We don't make the trip to Wapiti Gardens anymore, but this Thanksgiving, family and friends will once again gather to share a traditional turkey dinner. Sarah will bring the sweet potato casserole, Doris will bring her freshly baked buns, Sheila will bring her Harvard beets. We'll exchange small talk and "stuff ourselves most shocking," as my great-aunt Isabel says, just as we have done since my ancestors first came to the Peace Country as pioneers in the early part of this century.

Thanksgiving is not entirely good memories for us, however. Several years ago the customary meal was almost cancelled. Our close-knit family had been struck by one tragedy after another that year. My grandfather had died in the spring, after a long and painful struggle with his heart. A few days after his death, my aunt died suddenly following surgery to repair a ruptured aneurysm. Then my brother, just seventeen, got into serious trouble with the law and was treated most unfairly by the justice system. In late September, my cousin Geordie was diagnosed with cancer and given only a few months to live. He was thirty-four and had two small children.

My grandmother, Marion Martin.
My aunts, who had hosted the harvest meal for many years, decided to not to have it. "We don't feel that we have much to be thankful for," they said. The rest of us agreed, until my grandmother set us straight. Like her Scottish forbears, my grandmother was a woman of few words. She was not prone to emotional outbursts or harsh judgments, but when she spoke, we listened.  "We will have Thanksgiving this year," she said. "Every day is a gift."

I don't remember that Thanksgiving dinner, although we did have one. I do remember Geordie's funeral two weeks later, so many people in attendance they had to stand on the lawn. I remember neighbours and relatives working late into the night in order to harvest what was left of his crop. My heart was full on that day.

My grandmother died the January after Geordie. She was not rich in material things, and I received no cash settlement, no antique jewels, or real estate. Yet this year, as I look at the ever-changing configuration of faces around the supper table, I will be giving my thanks. Not for money or possessions, or the bountiful harvest, not for the pumpkin pie, or the Harvard beets, but for my family and for every day we have shared. That thankfulness is my inheritance from my grandmother, and I could wish for nothing finer.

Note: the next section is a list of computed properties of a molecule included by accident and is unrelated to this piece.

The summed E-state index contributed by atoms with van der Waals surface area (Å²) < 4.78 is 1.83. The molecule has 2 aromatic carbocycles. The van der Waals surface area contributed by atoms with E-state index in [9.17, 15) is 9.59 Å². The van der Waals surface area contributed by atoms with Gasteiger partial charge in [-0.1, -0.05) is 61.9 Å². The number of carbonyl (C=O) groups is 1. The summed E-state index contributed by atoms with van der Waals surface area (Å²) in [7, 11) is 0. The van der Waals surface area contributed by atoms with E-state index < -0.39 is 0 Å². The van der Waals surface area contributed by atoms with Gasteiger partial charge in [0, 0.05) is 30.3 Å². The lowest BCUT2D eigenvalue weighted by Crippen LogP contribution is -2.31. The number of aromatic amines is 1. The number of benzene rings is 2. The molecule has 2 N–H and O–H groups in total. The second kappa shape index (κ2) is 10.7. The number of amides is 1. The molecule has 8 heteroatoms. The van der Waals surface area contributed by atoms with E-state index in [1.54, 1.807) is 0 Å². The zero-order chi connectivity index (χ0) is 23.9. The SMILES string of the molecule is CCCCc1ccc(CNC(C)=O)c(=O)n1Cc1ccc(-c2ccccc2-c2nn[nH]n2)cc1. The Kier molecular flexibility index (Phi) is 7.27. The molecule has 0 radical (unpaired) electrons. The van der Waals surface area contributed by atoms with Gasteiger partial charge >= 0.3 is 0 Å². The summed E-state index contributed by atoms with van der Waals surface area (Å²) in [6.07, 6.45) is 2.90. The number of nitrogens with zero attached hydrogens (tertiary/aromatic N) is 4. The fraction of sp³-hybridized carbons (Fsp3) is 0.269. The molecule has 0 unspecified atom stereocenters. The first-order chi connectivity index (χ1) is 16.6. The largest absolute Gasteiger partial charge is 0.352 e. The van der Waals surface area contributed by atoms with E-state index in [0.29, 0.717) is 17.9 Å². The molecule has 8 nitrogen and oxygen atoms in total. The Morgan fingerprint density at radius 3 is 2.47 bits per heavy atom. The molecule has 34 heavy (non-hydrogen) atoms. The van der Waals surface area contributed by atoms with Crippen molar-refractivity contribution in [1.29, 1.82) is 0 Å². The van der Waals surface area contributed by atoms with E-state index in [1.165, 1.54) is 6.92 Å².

Tuesday, 1 October 2013

This is what democracy looks like

If you read my June post, you'll know that Alberta Health Services planned to shut down the Slave Lake air ambulance and centralize services to other communities, adding critical minutes to flight times and leaving Slave Lake and area residents with limited ground ambulance services in case of inclement weather.  Our people rallied, sent letters, emails, phoned, and signed a petition.  Our local government repeatedly requested meetings with our MLA and the minister, to no avail.  Then out of the blue our mayor was informed that the decision had been reversed. Were our voices heard?  Or were there inner workings that we are not aware of that led to this decision?

Back in December, there was a big announcement that a number of petroleum producers were donating money to a Slave Lake legacy project that would include a daycare and theatre/arts space.  A couple of weeks ago our local Tri-Council voted on the architect's proposal that included a lovely daycare and an improved Elks hall but none of the features one would expect in a theatre or arts space. Again, lobbying.  This time by local dance, music, theatre, and arts groups as well as concerned community members. Letters were written. Funding avenues were explored. Dollars were pledged.  Needs were expressed. A presentation to town council, then to Tri-Council. Success!

It almost gives you reason to hope. Almost.